Thursday, February 13, 2003
SCHOOL BUDGETS: HARD TIMES REVEAL POOR MANAGEMENT
There's not much good that can be said about Nebraska's $675 million budget deficit and the significant hit that our K-12 public schools are expected to take in the way of reduced state school aid next budget go-round.
Maybe it's not a silver lining -- but at least it's a pretty color of gray -- to recognize that the schools' own financial foibles often are the cause of their budgetary woes, and hard times just force them to face facts and quit making boo-boo's.
This may be the best leverage yet to insist that Nebraska start doing performance audits on state school aid. After forking over hundreds upon hundreds of millions of dollars over the years, wouldn't you say it's about time? Go, State Auditor Kate Witek, go.
What kind of school spending foibles are on the table? The overspending of the last decade is pretty obvious, and the responsible parties are, of course, our largely do-nothing, rubber-stamp, clueless school boards. A pox on any school-board member who isn't in there bustin' heads, insisting on clear budget information and effective accountability from our district and government employees. We should expect more leadership from them from now on.
Perhaps what the Nebraska school finance mini-crisis is revealing is too many years of less than stellar school management, too. Look for sloppy bookkeeping, clerical errors, outdated information systems, staff turnover in the budget offices, communication problems between school departments, lax training for school finance officials, and poor planning by senior staff members to be revealed in the coming months.
Here's our chance to rectify some of those.
Take a look at what's happening in other locations. Maybe we can learn something, and find some school funding in the "Lost and Found." These examples are from the Jan. 8 Education Week:
-- El Dorado (Calif.) Union High School District accidentally left a number of employees off the balance sheet because of old, incompatible personnel software. So district officials thought they had $2.3 million more to spend than they really did. They had to raid the raise fund . . . which didn't go over well.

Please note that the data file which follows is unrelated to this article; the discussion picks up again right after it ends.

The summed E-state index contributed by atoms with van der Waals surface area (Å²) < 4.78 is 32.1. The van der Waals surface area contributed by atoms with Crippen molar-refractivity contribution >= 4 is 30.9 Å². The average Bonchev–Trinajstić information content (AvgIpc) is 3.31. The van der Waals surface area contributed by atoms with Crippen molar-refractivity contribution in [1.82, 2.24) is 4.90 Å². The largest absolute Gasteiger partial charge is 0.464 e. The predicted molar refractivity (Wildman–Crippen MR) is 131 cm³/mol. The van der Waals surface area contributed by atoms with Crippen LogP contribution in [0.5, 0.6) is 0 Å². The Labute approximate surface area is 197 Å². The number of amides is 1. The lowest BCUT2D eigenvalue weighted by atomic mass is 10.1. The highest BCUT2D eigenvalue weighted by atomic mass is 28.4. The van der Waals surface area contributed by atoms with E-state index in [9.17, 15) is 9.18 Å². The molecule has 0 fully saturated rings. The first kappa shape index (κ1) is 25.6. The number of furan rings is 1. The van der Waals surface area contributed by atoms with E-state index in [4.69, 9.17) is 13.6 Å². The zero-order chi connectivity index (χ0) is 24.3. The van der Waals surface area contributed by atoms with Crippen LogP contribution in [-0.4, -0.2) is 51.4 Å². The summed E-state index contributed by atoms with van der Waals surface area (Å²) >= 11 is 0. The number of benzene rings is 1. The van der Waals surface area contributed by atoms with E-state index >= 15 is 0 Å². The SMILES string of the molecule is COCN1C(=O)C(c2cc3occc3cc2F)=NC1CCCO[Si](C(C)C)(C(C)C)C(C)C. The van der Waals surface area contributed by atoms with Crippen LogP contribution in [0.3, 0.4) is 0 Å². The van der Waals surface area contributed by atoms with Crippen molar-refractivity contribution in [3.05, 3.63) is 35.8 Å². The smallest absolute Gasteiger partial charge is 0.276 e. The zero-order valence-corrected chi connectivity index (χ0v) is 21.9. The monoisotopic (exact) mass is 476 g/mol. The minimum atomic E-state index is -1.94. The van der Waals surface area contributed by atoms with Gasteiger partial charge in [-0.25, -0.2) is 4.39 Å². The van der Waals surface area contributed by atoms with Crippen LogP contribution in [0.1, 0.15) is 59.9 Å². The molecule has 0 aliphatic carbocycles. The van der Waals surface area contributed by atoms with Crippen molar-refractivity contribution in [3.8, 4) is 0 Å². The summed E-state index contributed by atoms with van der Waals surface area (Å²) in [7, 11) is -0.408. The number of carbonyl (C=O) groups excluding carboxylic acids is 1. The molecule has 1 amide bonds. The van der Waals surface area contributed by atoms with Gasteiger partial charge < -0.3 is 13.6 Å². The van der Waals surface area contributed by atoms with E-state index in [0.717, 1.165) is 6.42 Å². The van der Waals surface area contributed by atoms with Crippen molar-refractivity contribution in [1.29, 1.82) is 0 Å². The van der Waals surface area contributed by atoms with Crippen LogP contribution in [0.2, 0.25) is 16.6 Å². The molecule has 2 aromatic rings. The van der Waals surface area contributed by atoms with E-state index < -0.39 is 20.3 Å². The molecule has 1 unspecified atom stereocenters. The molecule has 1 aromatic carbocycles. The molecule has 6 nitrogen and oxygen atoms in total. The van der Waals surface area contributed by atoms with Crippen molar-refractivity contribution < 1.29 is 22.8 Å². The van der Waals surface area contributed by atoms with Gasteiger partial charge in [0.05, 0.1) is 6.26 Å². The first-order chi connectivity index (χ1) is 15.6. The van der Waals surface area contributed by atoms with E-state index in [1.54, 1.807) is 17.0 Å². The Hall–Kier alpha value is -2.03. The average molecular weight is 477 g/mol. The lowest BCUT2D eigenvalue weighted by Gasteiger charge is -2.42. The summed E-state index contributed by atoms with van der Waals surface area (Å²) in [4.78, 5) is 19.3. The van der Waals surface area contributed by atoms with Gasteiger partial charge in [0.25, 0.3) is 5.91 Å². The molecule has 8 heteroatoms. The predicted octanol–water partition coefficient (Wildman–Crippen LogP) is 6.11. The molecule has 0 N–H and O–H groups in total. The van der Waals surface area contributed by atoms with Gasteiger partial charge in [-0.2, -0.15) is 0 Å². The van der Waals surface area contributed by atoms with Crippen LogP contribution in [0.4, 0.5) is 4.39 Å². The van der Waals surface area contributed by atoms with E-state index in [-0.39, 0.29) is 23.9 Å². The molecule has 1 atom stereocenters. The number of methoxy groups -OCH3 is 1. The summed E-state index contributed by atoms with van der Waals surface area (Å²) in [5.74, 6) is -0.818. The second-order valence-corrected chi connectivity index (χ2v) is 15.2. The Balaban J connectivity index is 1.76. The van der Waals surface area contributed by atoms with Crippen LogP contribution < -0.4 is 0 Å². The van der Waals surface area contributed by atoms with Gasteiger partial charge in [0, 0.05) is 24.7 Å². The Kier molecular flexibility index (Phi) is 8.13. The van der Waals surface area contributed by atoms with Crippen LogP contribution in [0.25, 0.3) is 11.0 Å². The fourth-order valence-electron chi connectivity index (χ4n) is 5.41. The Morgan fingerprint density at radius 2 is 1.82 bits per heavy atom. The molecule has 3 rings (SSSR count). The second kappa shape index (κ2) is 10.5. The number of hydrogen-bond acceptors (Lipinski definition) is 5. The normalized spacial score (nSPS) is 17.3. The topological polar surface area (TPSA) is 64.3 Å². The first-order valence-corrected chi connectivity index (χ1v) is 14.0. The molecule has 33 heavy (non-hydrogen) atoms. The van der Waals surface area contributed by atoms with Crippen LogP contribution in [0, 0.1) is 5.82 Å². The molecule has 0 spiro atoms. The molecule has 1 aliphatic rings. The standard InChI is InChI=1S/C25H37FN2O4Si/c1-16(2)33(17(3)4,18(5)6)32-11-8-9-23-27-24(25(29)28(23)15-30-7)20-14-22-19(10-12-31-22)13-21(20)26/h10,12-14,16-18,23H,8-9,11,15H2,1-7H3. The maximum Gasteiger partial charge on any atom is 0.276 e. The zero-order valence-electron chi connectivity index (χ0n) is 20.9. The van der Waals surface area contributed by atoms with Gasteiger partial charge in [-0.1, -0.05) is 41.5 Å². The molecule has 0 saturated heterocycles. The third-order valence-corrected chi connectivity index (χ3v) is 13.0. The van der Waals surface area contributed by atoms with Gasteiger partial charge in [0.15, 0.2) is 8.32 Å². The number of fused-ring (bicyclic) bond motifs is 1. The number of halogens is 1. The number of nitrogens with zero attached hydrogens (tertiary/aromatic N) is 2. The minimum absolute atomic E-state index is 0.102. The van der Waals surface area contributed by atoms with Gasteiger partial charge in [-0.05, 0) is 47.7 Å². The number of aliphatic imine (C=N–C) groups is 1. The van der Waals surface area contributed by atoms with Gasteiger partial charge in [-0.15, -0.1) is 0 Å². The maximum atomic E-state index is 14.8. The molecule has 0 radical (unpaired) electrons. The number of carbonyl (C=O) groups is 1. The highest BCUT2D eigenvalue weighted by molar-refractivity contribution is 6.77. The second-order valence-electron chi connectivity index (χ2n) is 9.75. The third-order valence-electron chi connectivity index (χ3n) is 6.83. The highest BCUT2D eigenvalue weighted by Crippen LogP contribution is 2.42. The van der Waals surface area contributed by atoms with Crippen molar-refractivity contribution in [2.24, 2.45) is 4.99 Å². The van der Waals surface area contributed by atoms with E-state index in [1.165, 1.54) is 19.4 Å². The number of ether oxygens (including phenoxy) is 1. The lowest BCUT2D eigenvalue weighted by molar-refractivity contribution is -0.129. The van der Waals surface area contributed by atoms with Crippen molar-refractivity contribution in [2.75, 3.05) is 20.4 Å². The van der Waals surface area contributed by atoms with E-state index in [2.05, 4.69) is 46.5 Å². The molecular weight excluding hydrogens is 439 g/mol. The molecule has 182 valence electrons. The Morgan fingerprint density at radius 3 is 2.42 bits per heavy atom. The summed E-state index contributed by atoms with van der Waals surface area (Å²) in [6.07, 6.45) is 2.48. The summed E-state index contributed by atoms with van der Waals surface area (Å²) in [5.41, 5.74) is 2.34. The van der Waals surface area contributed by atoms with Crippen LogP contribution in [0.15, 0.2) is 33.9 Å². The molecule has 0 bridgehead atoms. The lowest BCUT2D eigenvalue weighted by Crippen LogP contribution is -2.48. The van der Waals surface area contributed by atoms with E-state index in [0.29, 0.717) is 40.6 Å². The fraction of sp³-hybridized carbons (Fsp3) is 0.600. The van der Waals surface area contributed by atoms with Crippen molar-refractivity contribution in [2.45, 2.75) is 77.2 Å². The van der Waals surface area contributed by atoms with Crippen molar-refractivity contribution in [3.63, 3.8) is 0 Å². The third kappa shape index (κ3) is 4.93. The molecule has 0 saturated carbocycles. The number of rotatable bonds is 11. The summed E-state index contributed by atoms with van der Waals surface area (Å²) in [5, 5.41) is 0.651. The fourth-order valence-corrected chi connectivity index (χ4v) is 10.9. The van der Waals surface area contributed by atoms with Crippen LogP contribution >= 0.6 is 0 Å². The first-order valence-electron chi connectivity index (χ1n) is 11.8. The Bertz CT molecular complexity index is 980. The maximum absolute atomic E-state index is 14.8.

-- The Boulder County (Colo.) District Attorney is investigating the alleged inflation of reserves estimates by school officials in the St. Vrain Valley District, and two district officials have resigned.
-- In Seattle last year, the double-counting of a number of students in vocational education resulted in $7 million extra put on the balance sheet and all kinds of cascading consequences, among the errors that led parents and the union to call for the superintendent's ouster.
-- In Jenks, Okla., the half-day preschool kids were accounted to the state as full-day . . . but when the state found out, the district had to come up with the reimbursement cash, $500,000, a significant chunk of its annual budget of $44 million.
-- Oakland, Calif., school officials agreed to raise salaries by 24 percent over three years to help with teacher recruitment, but never did the necessary cost cutting to raise the cash, and now they are seeking a $100 million bailout loan from the state to cover the promised raises.
-- New administrators in Birmingham, Ala., are blaming their predecessors for inaction in necessary budget cuts and inflated reserves that "let" a fiscal crisis happen with a $42 million deficit in a $205 million annual budget, resulting in a forensic audit by the state.
-- In Englewood, Colo., a $478,000 clerical error by a staff member because of poor accounting techniques in "position control" is causing an embarrassing shortfall.
The REAL shortfall is between some school managers' performance . . . and the public's reasonable expectations. Ya think?
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